Pet Travel in an Airline Cargo Hold – What Should a Pet Owner Do?

Dog in crateHaving been in the business of serving traveling pet owners with transporting their pets for over 15 years, I have read a lot of articles about the risks of pets traveling in the cargo hold of an airplane. Although I do not intend to argue against those opinions here, I would take this opportunity to mention that there is risk in taking ourselves and loved ones, including our pets, out of our environment no matter how we decide to do it (drive or fly). The core of the issue is not the decision; it is thought and preparation that goes behind it.

Because your children can communicate with you, it is easy to explain to them what you are doing, what is going to happen, and why. However, our pets, and particularly dogs, look to us for communication and will never understand what is happening to them when traveling in an airline cargo hold unless they are prepared for it. As a pet owner faced with a relocation or long vacation involving great distance and necessitating traveling in an airplane where you cannot be with them, what can be done to help your pet understand what is going on and be confident enough to withstand the separation from you?

First of all, you need to evaluate your pet’s health and personality. Take your pet to your vet if your pet has health issues and discuss them. Will these issues pose a challenge to your pet, mentally or physically over a prolonged separation? If so, you need to adjust your travel so that you can attend to those needs. Plan a layover along the way; just know that you will need to accommodate the import requirements of that country.

You know your pet’s personality better than anyone else. If your pet is very dependent on you, then it will take longer to prepare them for the separation involved in travel. Is your pet shy and timid? That will also require lots of advance preparation. Is your pet protective, territorial, and possibly aggressive? This is a difficult personality to deal with when traveling and this personality may require special crates to contain them when they are being held and loaded on the airplane.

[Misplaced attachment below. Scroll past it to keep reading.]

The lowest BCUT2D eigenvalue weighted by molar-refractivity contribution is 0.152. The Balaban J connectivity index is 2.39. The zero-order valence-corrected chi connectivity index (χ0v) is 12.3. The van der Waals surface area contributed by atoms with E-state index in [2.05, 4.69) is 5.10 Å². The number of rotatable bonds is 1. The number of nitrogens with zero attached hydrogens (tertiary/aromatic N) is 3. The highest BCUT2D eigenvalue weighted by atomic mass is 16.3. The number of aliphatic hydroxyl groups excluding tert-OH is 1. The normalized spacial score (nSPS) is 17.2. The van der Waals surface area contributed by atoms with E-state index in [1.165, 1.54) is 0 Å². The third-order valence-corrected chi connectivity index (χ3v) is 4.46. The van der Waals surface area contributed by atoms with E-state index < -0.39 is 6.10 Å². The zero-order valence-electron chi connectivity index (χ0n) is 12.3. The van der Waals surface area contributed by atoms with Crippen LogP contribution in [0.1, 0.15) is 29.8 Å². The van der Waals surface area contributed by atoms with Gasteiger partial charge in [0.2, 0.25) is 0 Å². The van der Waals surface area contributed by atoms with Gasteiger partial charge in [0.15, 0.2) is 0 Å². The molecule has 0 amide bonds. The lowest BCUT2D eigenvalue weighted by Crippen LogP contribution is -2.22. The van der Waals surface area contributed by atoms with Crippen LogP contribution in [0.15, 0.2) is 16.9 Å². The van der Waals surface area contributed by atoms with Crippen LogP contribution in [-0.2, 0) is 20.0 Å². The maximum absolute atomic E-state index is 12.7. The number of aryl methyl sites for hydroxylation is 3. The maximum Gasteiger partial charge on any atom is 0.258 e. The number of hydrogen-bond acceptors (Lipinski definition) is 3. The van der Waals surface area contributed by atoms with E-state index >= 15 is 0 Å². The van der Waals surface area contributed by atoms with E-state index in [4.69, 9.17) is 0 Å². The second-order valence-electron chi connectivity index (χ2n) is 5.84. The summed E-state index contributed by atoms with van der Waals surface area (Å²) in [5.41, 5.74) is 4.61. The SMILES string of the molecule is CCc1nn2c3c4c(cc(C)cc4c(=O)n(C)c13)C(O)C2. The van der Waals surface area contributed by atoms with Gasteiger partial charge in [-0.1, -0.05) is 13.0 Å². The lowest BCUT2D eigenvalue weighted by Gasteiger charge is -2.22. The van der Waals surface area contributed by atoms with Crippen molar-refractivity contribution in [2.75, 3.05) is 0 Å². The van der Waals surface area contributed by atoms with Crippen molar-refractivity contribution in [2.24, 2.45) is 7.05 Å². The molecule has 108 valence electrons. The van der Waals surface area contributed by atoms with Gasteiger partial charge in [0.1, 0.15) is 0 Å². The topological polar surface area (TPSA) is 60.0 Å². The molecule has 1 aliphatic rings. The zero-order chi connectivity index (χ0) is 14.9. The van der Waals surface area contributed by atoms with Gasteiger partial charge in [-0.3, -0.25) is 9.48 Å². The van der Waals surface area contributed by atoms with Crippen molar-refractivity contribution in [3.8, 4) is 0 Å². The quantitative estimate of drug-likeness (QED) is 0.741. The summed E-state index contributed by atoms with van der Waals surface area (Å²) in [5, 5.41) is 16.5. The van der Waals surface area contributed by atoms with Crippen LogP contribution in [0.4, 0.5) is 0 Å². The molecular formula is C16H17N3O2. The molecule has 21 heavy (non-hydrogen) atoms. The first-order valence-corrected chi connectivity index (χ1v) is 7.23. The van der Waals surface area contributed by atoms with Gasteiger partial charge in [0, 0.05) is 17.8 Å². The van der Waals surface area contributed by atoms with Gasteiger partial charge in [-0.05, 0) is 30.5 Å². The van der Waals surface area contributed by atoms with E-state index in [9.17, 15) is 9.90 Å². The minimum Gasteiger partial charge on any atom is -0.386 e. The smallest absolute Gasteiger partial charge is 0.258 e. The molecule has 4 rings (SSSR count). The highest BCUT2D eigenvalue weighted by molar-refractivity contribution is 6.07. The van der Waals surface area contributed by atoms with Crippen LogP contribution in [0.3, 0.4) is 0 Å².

Preparing for a trip involving the cargo hold of an airline is not an easy thing. Pets that are exposed to this type of travel before reaching adulthood will be better travelers, but don’t we all learn better when we are young? If you are faced with prolonged pet travel and your pet has never traveled before, plan to start very early. Get the crate months in advance and bond your pet to it, whatever it takes. Replace your pet’s bed with it (unless your pet sleeps with you), put your unlaundered clothing in it, lie down next to it and encourage your pet to use it, again and again. Reward your pet generously. This crate will protect your pet both physically and mentally, so you can understand how important this step is.

The second step is to get your pet out of its environment while in the crate. Take them to the dog park, to a friend’s or relative’s house or somewhere else fun. Or just drive around; anything to remove them from their environment. Get them around other animals or people and observe their behavior if this is possible. The more peoples they are exposed to, the better they will adjust to being around strangers without you.

The third step is to separate yourself from your pet. This is the hardest part, but will help your pet the most. Leave them with a friend or relative for a day, then come back to get them. Leave them at the groomers for longer than necessary, then come back to get them. Take them to doggy day care, then come back to get them. Always have a joyous reunion and give them lots of love and hugs when you come back to get them. By doing this, they will know you will always come back to get them, no matter where they are. And they will function better without you for periods of time. This is exactly what you want them to be able to do when you travel.

This all may sound hard to do, but it is not impossible and certainly worth doing. And yes, there are more things you will need to do such as check your destination country’s import requirements, look up local vets and pet hospitals, accumulate your pet’s medicines, take toys and grooming tools, and don’t forget a good leash. Just remember that you must prepare your pet mentally in order to have a successful trip. And, instead of feeling guilty, do what you can to prepare your pet. It will pay off in the long run.


Pet Travel in an Airline Cargo Hold – What Should a Pet Owner Do? — 42 Comments

  1. Saeid – regulations to import birds can be complicated and change quuickly due to Avian outbreaks. You may want to use an agent in Germany who would be familiar with import regulations. You can search for an agent in either Iran or Germany at